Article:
Now, whenever I conceive of any material or corporeal substance, I am necessarily constrained to conceive of that substance as [a] bounded and [b] as possessing this or that shape, [c] as large or small in relationship to some other body, [d] as in this or that place during this or that time, [e] as in motion or at rest, [f] as in contact or not in contact with some other body, [g] as being one, many, or few--and by no stretch of imagination can I conceive of any corporeal body apart from these conditions.What struck me at first as dubious is condition [c]--Galileo can only conceive of some material body in relation to some other material body. This means that Galileo couldn't conceive of the existence of, say, a single bar of gold. For any body he can conceive it must be conceived in relation to some other body. So he can only conceive of two bodies or more.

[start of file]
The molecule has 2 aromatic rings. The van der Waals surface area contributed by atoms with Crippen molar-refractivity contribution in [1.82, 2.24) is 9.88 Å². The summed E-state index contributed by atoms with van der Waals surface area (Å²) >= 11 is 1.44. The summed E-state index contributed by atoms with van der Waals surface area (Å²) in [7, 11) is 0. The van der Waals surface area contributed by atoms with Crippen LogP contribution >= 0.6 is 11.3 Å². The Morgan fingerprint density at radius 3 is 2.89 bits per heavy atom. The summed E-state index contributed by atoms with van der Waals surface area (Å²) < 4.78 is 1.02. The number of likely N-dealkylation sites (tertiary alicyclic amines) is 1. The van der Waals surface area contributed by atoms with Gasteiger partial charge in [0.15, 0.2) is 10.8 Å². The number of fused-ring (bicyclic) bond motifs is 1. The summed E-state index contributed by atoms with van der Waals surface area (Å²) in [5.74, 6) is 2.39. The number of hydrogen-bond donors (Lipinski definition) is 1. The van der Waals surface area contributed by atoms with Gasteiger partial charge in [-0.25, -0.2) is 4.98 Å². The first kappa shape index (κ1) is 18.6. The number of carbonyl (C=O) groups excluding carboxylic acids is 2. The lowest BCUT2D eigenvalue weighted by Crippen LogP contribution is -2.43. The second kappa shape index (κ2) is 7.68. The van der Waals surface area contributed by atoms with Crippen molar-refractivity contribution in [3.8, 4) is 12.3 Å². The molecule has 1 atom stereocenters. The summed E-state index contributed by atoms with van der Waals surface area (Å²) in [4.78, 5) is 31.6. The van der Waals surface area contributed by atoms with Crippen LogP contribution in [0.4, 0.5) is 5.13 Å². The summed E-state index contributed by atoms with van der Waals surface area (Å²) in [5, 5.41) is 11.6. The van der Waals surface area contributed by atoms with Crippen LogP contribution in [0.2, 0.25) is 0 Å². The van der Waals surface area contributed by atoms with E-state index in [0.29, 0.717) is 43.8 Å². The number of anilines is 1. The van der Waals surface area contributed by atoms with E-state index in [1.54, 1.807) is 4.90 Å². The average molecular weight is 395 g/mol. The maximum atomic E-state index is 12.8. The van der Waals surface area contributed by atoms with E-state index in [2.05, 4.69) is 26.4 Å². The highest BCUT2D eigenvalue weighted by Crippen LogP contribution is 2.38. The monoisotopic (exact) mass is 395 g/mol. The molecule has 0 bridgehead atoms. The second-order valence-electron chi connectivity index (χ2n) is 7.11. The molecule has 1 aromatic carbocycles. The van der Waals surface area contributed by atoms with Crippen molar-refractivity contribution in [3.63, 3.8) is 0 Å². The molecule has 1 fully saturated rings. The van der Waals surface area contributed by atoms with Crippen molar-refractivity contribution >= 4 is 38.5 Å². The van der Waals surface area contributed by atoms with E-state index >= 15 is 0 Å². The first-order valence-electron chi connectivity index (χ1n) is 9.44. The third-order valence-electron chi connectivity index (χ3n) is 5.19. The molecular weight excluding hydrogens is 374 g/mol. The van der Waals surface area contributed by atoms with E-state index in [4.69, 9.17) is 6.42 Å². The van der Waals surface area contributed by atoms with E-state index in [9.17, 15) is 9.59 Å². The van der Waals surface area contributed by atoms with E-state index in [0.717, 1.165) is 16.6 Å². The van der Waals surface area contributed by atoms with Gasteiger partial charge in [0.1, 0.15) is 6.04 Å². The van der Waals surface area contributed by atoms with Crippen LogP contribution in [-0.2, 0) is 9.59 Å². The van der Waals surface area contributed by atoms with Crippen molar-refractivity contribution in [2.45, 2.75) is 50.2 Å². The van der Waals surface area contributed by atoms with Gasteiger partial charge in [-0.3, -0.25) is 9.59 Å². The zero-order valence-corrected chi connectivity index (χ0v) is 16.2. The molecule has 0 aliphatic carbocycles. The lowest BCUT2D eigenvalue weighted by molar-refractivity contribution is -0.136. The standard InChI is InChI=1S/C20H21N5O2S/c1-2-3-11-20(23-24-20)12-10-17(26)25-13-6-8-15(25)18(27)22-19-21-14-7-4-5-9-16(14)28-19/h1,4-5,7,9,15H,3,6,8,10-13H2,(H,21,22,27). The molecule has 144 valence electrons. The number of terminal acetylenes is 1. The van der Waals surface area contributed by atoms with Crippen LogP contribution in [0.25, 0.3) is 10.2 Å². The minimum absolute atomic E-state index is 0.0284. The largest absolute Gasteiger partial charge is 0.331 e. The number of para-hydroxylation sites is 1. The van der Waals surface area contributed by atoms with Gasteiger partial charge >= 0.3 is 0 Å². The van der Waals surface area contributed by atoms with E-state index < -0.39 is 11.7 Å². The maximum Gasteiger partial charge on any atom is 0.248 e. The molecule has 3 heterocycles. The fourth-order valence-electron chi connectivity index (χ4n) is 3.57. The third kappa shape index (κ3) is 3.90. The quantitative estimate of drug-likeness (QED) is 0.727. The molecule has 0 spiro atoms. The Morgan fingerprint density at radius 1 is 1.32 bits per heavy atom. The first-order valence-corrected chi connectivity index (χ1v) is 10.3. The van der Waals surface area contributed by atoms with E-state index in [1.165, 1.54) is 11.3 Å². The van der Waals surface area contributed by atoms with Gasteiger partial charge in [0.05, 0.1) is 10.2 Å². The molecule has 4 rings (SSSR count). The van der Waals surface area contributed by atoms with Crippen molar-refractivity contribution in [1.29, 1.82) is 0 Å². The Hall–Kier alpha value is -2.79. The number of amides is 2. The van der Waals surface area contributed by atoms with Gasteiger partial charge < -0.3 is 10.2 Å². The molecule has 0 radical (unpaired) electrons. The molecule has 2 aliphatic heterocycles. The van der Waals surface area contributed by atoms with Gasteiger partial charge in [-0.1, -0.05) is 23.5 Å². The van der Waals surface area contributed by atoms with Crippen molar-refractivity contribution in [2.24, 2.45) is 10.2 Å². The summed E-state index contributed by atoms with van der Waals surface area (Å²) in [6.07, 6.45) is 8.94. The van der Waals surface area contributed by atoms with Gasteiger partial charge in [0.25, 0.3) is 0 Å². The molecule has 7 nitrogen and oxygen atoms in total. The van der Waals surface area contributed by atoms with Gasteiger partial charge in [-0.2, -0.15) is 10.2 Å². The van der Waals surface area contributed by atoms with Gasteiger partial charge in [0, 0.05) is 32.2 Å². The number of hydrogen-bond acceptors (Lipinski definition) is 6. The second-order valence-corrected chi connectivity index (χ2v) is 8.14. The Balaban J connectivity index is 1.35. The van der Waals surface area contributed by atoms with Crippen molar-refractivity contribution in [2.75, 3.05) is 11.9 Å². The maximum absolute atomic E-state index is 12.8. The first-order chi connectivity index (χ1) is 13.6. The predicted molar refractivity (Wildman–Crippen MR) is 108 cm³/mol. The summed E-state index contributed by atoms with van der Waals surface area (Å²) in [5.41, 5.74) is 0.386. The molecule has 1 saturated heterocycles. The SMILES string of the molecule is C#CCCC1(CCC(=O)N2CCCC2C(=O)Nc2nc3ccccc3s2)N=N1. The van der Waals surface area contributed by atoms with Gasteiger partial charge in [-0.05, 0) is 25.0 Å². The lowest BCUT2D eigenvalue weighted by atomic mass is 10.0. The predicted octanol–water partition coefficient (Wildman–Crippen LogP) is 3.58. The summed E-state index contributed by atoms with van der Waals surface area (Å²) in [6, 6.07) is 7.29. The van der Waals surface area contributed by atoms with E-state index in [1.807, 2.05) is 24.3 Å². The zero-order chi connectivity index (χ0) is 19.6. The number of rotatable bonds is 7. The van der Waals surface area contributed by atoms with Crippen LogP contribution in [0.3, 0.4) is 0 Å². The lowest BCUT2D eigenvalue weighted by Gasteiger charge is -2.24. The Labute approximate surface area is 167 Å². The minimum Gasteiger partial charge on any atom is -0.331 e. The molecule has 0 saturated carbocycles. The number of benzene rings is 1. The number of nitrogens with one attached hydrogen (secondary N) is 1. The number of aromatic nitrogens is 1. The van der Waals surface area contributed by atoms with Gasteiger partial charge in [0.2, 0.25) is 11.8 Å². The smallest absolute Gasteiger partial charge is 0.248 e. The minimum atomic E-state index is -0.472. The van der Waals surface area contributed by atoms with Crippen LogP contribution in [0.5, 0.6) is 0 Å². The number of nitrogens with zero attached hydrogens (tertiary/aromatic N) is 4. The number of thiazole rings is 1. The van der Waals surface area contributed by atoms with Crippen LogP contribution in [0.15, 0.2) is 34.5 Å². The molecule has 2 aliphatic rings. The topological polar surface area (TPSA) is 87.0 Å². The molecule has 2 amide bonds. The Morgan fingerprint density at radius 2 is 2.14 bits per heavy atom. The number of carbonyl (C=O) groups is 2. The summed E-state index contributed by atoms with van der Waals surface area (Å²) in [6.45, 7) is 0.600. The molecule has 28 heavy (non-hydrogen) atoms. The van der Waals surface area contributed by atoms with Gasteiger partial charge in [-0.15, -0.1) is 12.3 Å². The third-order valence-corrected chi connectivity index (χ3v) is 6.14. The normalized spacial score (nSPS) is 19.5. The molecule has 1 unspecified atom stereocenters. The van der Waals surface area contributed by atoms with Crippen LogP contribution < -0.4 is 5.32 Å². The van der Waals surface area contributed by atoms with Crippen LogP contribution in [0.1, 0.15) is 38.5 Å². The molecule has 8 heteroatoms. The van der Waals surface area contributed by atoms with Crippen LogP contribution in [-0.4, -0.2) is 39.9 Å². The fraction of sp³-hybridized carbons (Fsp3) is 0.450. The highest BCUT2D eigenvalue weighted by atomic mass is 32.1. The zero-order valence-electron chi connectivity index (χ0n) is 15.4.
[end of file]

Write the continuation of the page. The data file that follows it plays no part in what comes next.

But perhaps the idea is that in order to conceive of a single bar of gold one must conceive of a left half and a right half of which the bar is composed--each of which the bar is larger than.
But what about a point particle, such as an electron which has no extension? Conceiving it would violate [c] as well as [a] and [b]. But electrons can be conceived.
Perhaps Galileo is confusing imagining or picturing with conceiving. One can't picture an electron though one can conceive of an electron.
Alternatively--though I am sure this was not Galileo's view--a metaphysician of an empiricist bent could hold that the above criteria do more or less accurately provide the criteria for conceiving of a material body while being an instrumentalist rather than a realist about "material substances" such as electrons.